Offensive line coach Gary Bernardi and third-year sophomore Jeromy Irwin made a deal before fall camp started at Colorado.
Irwin agreed to make smart decisions and do his best to stay healthy over the next month in preparation for the season and Bernardi agreed to help Irwin catch up in whatever areas he might be behind other teammates after missing all but seven practices because of injuries since head coach Mike MacIntyre was hired.
So far, so good.
Irwin was impressive enough in the seven practices he participated in during spring 2013 that coaches have considered him a possible starter heading toward this season. He missed all of last season after breaking the same foot several times last summer. Bernardi was asked how important it is to keep Irwin healthy this month.
"I think it's vital," Bernardi said. "Last year when we got kind of decimated and it started with other guys leaving, we were very, very thin. This year we have a lot more bodies. If he is the kind of player that he has the potential to be, then it's going to help a lot."
Irwin is just happy to be back on the field actually participating in practices. His involvement over much of the past 18 months has been confined to cheering for his teammates and limited participation in the film room.
"The competition is very real out here and it makes everybody better," Irwin said. "I'm just trying to compete for a starting job."
Bernardi has much more depth at his disposal to start this season than he had in his first camp in Boulder last August. That depth includes Irwin and a pair of transfers in Shane Callahan and Sully Wiefels, each of whom could make an immediate impact this season.
"I think there is a lot of competition," Bernardi said.
Wiefels is a junior college transfer who is eligible to play right away and has started camp practicing at guard and tackle. Callahan is awaiting word on a waiver request with the NCAA that would allow him to play right away after two years at Auburn.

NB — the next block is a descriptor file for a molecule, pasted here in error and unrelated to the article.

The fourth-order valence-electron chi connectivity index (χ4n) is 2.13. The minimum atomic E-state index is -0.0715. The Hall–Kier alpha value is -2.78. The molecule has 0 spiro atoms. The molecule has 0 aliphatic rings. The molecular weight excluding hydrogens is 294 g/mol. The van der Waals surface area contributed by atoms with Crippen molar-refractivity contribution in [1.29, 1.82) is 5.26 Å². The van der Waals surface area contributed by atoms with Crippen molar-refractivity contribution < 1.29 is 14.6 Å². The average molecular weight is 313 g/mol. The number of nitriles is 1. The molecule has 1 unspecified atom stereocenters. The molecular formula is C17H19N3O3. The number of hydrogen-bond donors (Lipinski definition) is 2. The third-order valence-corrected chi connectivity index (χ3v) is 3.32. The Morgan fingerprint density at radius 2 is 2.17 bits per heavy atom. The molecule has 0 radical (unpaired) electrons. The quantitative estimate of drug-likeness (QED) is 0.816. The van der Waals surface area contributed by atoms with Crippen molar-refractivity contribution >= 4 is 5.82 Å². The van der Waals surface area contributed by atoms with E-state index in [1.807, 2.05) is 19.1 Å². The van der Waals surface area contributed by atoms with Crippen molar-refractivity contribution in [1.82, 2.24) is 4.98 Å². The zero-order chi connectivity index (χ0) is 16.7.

Bernardi said Callahan was well-coached at Auburn and would be competing for immediate playing time if not a starting spot if the NCAA grants him a waiver. He also cautioned that both transfers have some catching up to do in terms of learning the offense.
Bernardi said he could see Callahan also playing guard if he is ruled eligible and that is where the offense needs him. Bernardi also mentioned redshirt freshman Sam Kronshage as a player who might also be ready to contribute.
"It just creates more competition inside and outside and that's what you want," Bernardi said.
Colorado has a young and inexperienced group of defensive ends for the most part this season and the depth of the group took a hit on the first day of camp Saturday when redshirt freshman Markeis Reed and junior Tyler Henington suffered injuries.
Coach Mike MacIntyre said Henington hurt his ankle and should be able to return next week, but Reed might need surgery if it is determined he has a sports hernia. MacIntyre said the worst case scenario on Reed would mean he misses a month.
The only other defensive ends on the roster right now who have logged playing time are Jimmie Gilbert and De'Jon Wilson. Derek McCartney had a great spring but will be playing in his first college game when he gets on the field for the first time this season.
Senior Juda Parker is the most experienced player at defensive end on the roster, but he was moved inside to tackle in the spring. It's possible he could be called on to play end this season if players don't develop there as expected or if injuries become a bigger problem.
Former CU wide receiver Patrick Williams returned to the program two years ago to work as an assistant recruiting coordinator. Williams is now transitioning into the coaching profession as a graduate assistant for MacIntyre this season.
Williams, who played professionally at Green Bay for several years, will help Troy Walters coach wide receivers.
"I love having him out there," MacIntyre said. "He was a really good receiver here. He played in the pros for awhile. He gets along really well with Troy. So all of our receivers are getting coached by former pro players."